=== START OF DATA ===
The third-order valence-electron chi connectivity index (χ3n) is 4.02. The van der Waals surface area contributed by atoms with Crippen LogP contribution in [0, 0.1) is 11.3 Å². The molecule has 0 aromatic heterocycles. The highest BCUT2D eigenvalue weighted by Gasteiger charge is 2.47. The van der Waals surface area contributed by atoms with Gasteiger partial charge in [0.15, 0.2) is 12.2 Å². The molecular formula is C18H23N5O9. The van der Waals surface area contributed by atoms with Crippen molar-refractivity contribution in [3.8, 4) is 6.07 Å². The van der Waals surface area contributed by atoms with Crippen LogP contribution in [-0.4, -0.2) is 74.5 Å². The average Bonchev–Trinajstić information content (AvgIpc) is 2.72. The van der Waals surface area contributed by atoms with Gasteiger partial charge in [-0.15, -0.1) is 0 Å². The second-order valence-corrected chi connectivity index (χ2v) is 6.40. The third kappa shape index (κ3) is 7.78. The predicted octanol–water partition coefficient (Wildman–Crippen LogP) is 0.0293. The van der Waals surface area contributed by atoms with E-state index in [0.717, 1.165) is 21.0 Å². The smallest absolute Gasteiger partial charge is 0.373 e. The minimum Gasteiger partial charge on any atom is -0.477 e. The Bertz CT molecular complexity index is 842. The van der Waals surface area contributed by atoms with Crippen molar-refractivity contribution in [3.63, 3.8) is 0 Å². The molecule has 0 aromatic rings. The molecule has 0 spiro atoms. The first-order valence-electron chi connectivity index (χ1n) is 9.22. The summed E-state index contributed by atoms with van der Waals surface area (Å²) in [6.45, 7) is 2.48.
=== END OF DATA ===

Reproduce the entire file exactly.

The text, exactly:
The third-order valence-electron chi connectivity index (χ3n) is 4.02. The van der Waals surface area contributed by atoms with Crippen LogP contribution in [0, 0.1) is 11.3 Å². The molecule has 0 aromatic heterocycles. The highest BCUT2D eigenvalue weighted by Gasteiger charge is 2.47. The van der Waals surface area contributed by atoms with Gasteiger partial charge in [0.15, 0.2) is 12.2 Å². The molecular formula is C18H23N5O9. The van der Waals surface area contributed by atoms with Crippen molar-refractivity contribution in [3.8, 4) is 6.07 Å². The van der Waals surface area contributed by atoms with Crippen LogP contribution in [-0.4, -0.2) is 74.5 Å². The average Bonchev–Trinajstić information content (AvgIpc) is 2.72. The van der Waals surface area contributed by atoms with Gasteiger partial charge in [-0.15, -0.1) is 0 Å². The second-order valence-corrected chi connectivity index (χ2v) is 6.40. The third kappa shape index (κ3) is 7.78. The predicted octanol–water partition coefficient (Wildman–Crippen LogP) is 0.0293. The van der Waals surface area contributed by atoms with E-state index in [0.717, 1.165) is 21.0 Å². The smallest absolute Gasteiger partial charge is 0.373 e. The minimum Gasteiger partial charge on any atom is -0.477 e. The Bertz CT molecular complexity index is 842. The van der Waals surface area contributed by atoms with Crippen molar-refractivity contribution in [3.63, 3.8) is 0 Å². The molecule has 0 aromatic rings. The molecule has 0 spiro atoms. The first-order valence-electron chi connectivity index (χ1n) is 9.22. The summed E-state index contributed by atoms with van der Waals surface area (Å²) in [6.45, 7) is 2.48.